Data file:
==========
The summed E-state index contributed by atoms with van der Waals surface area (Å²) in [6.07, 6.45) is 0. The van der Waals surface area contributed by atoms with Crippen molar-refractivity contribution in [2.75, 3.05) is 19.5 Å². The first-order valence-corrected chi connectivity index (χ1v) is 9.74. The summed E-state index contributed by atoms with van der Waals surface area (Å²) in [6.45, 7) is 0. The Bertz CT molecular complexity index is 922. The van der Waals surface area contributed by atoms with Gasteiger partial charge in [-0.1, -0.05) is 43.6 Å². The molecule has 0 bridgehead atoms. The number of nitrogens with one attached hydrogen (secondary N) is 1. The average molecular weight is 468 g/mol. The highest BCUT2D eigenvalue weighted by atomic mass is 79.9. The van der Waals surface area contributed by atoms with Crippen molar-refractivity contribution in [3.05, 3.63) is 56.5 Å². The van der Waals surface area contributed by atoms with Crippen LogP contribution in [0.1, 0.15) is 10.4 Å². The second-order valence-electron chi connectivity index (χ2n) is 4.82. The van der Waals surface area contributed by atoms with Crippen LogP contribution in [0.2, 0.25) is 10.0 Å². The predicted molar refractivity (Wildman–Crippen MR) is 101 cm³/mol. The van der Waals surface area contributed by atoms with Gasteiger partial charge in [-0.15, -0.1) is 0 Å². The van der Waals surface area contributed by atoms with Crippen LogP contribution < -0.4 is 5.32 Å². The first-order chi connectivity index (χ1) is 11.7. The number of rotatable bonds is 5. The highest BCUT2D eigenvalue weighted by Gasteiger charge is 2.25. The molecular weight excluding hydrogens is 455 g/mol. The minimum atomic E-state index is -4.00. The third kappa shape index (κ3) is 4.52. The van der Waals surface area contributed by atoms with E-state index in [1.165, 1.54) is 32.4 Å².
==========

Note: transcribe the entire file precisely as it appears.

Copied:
The summed E-state index contributed by atoms with van der Waals surface area (Å²) in [6.07, 6.45) is 0. The van der Waals surface area contributed by atoms with Crippen molar-refractivity contribution in [2.75, 3.05) is 19.5 Å². The first-order valence-corrected chi connectivity index (χ1v) is 9.74. The summed E-state index contributed by atoms with van der Waals surface area (Å²) in [6.45, 7) is 0. The Bertz CT molecular complexity index is 922. The van der Waals surface area contributed by atoms with Gasteiger partial charge in [-0.1, -0.05) is 43.6 Å². The molecule has 0 bridgehead atoms. The number of nitrogens with one attached hydrogen (secondary N) is 1. The average molecular weight is 468 g/mol. The highest BCUT2D eigenvalue weighted by atomic mass is 79.9. The van der Waals surface area contributed by atoms with Crippen molar-refractivity contribution in [3.05, 3.63) is 56.5 Å². The van der Waals surface area contributed by atoms with Crippen LogP contribution in [0.1, 0.15) is 10.4 Å². The second-order valence-electron chi connectivity index (χ2n) is 4.82. The van der Waals surface area contributed by atoms with Crippen LogP contribution in [0.2, 0.25) is 10.0 Å². The predicted molar refractivity (Wildman–Crippen MR) is 101 cm³/mol. The van der Waals surface area contributed by atoms with Gasteiger partial charge in [-0.15, -0.1) is 0 Å². The van der Waals surface area contributed by atoms with Crippen LogP contribution < -0.4 is 5.32 Å². The first-order chi connectivity index (χ1) is 11.7. The number of rotatable bonds is 5. The highest BCUT2D eigenvalue weighted by Gasteiger charge is 2.25. The molecular weight excluding hydrogens is 455 g/mol. The minimum atomic E-state index is -4.00. The third kappa shape index (κ3) is 4.52. The van der Waals surface area contributed by atoms with E-state index in [1.165, 1.54) is 32.4 Å².